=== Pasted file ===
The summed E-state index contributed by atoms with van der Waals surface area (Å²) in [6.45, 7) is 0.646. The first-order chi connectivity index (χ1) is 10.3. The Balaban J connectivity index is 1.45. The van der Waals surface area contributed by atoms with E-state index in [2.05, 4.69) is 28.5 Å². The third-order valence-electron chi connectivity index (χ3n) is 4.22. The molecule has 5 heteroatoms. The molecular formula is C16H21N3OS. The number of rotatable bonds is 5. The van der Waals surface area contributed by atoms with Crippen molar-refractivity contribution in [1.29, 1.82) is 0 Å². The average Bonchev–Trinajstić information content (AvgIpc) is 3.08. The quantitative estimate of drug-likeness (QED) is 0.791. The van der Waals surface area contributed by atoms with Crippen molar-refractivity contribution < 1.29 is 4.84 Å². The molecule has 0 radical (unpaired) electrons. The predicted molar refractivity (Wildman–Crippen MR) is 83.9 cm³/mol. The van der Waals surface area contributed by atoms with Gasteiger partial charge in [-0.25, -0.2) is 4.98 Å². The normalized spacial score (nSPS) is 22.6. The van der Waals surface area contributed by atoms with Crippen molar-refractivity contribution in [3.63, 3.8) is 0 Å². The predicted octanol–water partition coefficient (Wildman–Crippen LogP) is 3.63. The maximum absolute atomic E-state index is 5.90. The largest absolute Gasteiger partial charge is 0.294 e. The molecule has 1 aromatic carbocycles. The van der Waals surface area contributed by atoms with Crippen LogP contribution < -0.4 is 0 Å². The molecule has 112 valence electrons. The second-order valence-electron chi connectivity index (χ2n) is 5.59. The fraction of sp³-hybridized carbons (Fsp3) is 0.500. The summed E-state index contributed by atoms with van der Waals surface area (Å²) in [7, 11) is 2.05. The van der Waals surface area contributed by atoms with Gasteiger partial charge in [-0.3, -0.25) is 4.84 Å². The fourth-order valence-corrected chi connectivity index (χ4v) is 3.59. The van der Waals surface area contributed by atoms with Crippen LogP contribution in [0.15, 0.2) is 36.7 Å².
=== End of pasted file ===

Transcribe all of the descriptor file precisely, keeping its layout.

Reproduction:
The summed E-state index contributed by atoms with van der Waals surface area (Å²) in [6.45, 7) is 0.646. The first-order chi connectivity index (χ1) is 10.3. The Balaban J connectivity index is 1.45. The van der Waals surface area contributed by atoms with E-state index in [2.05, 4.69) is 28.5 Å². The third-order valence-electron chi connectivity index (χ3n) is 4.22. The molecule has 5 heteroatoms. The molecular formula is C16H21N3OS. The number of rotatable bonds is 5. The van der Waals surface area contributed by atoms with Crippen molar-refractivity contribution in [1.29, 1.82) is 0 Å². The average Bonchev–Trinajstić information content (AvgIpc) is 3.08. The quantitative estimate of drug-likeness (QED) is 0.791. The van der Waals surface area contributed by atoms with Crippen molar-refractivity contribution < 1.29 is 4.84 Å². The molecule has 0 radical (unpaired) electrons. The predicted molar refractivity (Wildman–Crippen MR) is 83.9 cm³/mol. The van der Waals surface area contributed by atoms with Gasteiger partial charge in [-0.25, -0.2) is 4.98 Å². The normalized spacial score (nSPS) is 22.6. The van der Waals surface area contributed by atoms with Crippen molar-refractivity contribution in [3.63, 3.8) is 0 Å². The predicted octanol–water partition coefficient (Wildman–Crippen LogP) is 3.63. The maximum absolute atomic E-state index is 5.90. The largest absolute Gasteiger partial charge is 0.294 e. The molecule has 1 aromatic carbocycles. The van der Waals surface area contributed by atoms with Crippen LogP contribution < -0.4 is 0 Å². The molecule has 112 valence electrons. The second-order valence-electron chi connectivity index (χ2n) is 5.59. The fraction of sp³-hybridized carbons (Fsp3) is 0.500. The summed E-state index contributed by atoms with van der Waals surface area (Å²) in [7, 11) is 2.05. The van der Waals surface area contributed by atoms with Gasteiger partial charge in [-0.3, -0.25) is 4.84 Å². The fourth-order valence-corrected chi connectivity index (χ4v) is 3.59. The van der Waals surface area contributed by atoms with Crippen LogP contribution in [0.15, 0.2) is 36.7 Å².